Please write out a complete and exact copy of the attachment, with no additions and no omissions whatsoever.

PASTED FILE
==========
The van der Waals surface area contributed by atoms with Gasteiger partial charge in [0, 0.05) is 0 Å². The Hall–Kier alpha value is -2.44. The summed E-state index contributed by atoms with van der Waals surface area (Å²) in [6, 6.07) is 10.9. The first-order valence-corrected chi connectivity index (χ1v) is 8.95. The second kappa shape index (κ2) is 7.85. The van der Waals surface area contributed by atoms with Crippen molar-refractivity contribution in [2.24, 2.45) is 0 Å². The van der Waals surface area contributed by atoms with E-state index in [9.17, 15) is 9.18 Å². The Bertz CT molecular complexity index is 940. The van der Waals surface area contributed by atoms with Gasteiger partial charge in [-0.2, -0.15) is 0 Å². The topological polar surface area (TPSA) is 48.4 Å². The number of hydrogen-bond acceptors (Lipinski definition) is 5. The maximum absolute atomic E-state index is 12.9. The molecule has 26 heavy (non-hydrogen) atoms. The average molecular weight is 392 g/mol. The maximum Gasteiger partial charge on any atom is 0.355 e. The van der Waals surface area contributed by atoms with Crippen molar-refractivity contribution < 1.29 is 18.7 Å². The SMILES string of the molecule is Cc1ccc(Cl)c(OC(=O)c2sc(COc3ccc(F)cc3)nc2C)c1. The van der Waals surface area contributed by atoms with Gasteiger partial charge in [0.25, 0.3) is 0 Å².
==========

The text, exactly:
The van der Waals surface area contributed by atoms with Gasteiger partial charge in [0, 0.05) is 0 Å². The Hall–Kier alpha value is -2.44. The summed E-state index contributed by atoms with van der Waals surface area (Å²) in [6, 6.07) is 10.9. The first-order valence-corrected chi connectivity index (χ1v) is 8.95. The second kappa shape index (κ2) is 7.85. The van der Waals surface area contributed by atoms with Crippen molar-refractivity contribution in [2.24, 2.45) is 0 Å². The van der Waals surface area contributed by atoms with E-state index in [9.17, 15) is 9.18 Å². The Bertz CT molecular complexity index is 940. The van der Waals surface area contributed by atoms with Gasteiger partial charge in [-0.2, -0.15) is 0 Å². The topological polar surface area (TPSA) is 48.4 Å². The number of hydrogen-bond acceptors (Lipinski definition) is 5. The maximum absolute atomic E-state index is 12.9. The molecule has 26 heavy (non-hydrogen) atoms. The average molecular weight is 392 g/mol. The maximum Gasteiger partial charge on any atom is 0.355 e. The van der Waals surface area contributed by atoms with Crippen molar-refractivity contribution < 1.29 is 18.7 Å². The SMILES string of the molecule is Cc1ccc(Cl)c(OC(=O)c2sc(COc3ccc(F)cc3)nc2C)c1. The van der Waals surface area contributed by atoms with Gasteiger partial charge in [0.25, 0.3) is 0 Å².